The average purchase age for the GFIA is 58, with an average deferral duration of nine years. (Policyholders can postpone the start of their income payments for as short a time as two years or as long as 40.)
For that typical 58-year-old who places, say, $100,000 in the annuity today, he or she could expect a 10 percent payout, or $10,000 per year for life, starting at age 67. The policy also permits an owner to switch their start date one time, Goldstein notes.
ING U.S. entered the DIA game in March with the introduction of its ING Lifetime Income single premium deferred fixed annuity. Chad Tope, president of ING U.S. Annuity and Asset Sales, relates that the “sweet spot” it’s targeting for its newest product are those consumers between 50 and 60 who are plotting their retirement about 10 years hence. There are two step-ups embedded in the contract, one in the fifth year and another in the 10th.
Another factor propelling the DIA marketplace is the money many boomers currently hold in 401(k)s. Those dollars are already earmarked for retirement, so why not turn that bankroll into a guaranteed income stream down the road? “In the deferred income marketplace today, there have been a lot of rollover assets going in those products,” Tope says.
Mark Fitzgerald, national sales manager for Saybrus Partners, concurs that what’s driving the expansion of the DIA marketplace is the tsunami of baby boomers, particularly in the middle market, now striding into retirement.
“Pension plans are less and less prominent. There’s been concerns raised around Social Security and how’s that is going to look forward,” he says. “There is a strong awareness from the consumer perspective that they need to take more control of the future of their income,”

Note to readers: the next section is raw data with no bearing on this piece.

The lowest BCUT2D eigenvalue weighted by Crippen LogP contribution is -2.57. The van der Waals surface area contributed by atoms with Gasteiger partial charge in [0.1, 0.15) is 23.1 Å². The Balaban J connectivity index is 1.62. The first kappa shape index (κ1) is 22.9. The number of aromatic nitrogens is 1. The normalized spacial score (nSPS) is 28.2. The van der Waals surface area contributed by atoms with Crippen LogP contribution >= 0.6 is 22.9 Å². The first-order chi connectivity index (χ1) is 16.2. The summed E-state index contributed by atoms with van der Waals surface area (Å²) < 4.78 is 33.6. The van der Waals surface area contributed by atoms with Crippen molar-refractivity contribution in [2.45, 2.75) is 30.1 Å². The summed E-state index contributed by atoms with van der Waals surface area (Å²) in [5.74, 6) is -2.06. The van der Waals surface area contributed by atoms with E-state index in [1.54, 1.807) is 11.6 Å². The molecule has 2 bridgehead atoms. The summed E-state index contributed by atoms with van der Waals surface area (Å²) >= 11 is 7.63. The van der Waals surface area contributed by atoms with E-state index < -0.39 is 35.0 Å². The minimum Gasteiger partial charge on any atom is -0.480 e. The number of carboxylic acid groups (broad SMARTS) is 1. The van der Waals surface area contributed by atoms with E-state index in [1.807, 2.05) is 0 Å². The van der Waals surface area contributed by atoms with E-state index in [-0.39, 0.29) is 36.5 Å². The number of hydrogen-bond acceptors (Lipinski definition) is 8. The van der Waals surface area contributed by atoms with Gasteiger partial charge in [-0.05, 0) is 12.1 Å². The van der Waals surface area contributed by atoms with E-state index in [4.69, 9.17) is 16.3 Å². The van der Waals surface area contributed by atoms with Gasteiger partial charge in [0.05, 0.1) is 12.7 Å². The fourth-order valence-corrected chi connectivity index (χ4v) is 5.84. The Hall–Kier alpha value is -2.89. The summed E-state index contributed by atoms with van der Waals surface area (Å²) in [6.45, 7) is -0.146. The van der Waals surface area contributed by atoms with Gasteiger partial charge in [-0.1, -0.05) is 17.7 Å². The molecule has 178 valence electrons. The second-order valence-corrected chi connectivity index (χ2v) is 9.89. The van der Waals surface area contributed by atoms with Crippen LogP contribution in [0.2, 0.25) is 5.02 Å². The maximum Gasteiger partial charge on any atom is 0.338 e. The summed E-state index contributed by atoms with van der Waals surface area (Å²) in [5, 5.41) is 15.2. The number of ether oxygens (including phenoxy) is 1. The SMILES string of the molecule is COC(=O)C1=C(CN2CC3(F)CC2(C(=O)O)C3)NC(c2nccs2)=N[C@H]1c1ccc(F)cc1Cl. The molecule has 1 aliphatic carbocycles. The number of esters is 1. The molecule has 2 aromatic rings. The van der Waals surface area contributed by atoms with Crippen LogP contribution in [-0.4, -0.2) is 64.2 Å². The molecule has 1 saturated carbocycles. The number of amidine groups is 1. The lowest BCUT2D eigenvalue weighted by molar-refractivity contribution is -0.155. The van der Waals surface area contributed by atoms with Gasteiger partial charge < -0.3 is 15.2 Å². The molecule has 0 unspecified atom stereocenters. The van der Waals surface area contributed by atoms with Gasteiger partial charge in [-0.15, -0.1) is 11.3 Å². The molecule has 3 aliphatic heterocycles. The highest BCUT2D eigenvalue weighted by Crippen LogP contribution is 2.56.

DIAs can be structured, Fitzgerald details, as either a single premium contract or with the ability to add subsequent deposits. Utmost in a buyer’s mind is how much income they will eventually pull out of the annuity. “The growth component is geared specifically toward what the income generation is going to be versus the actual cash value,” he explains. “What [DIAs] are really designed to do is provide predictability of income in the future.”
If I should die…
But what if the policyholder passes away before the income stream begins to flow? Not to worry, DIAs can be purchased with a death benefit rider that gives heirs cash.
While they may seem like the perfect product for baby boomers, DIAs are not for everyone. Of course, someone who needs income immediately would not be well served by the product. It’s meant for a person who can postpone the income stream for at least five years.
Foss also warns that a deferred income annuity should include some sort cost of living escalation feature. “That’s a biggie in my book,” she says, “because I think inflation is coming and coming fast.”
Nevertheless, Foss contends a case could be made for everyone to set a portion of their assets into a guaranteed income product, and she includes herself in that category. “I’m 51, I put a deferred annuity together. I’m doing dollar-cost averaging. This is going to be supplemental to my income at 65 or 70.”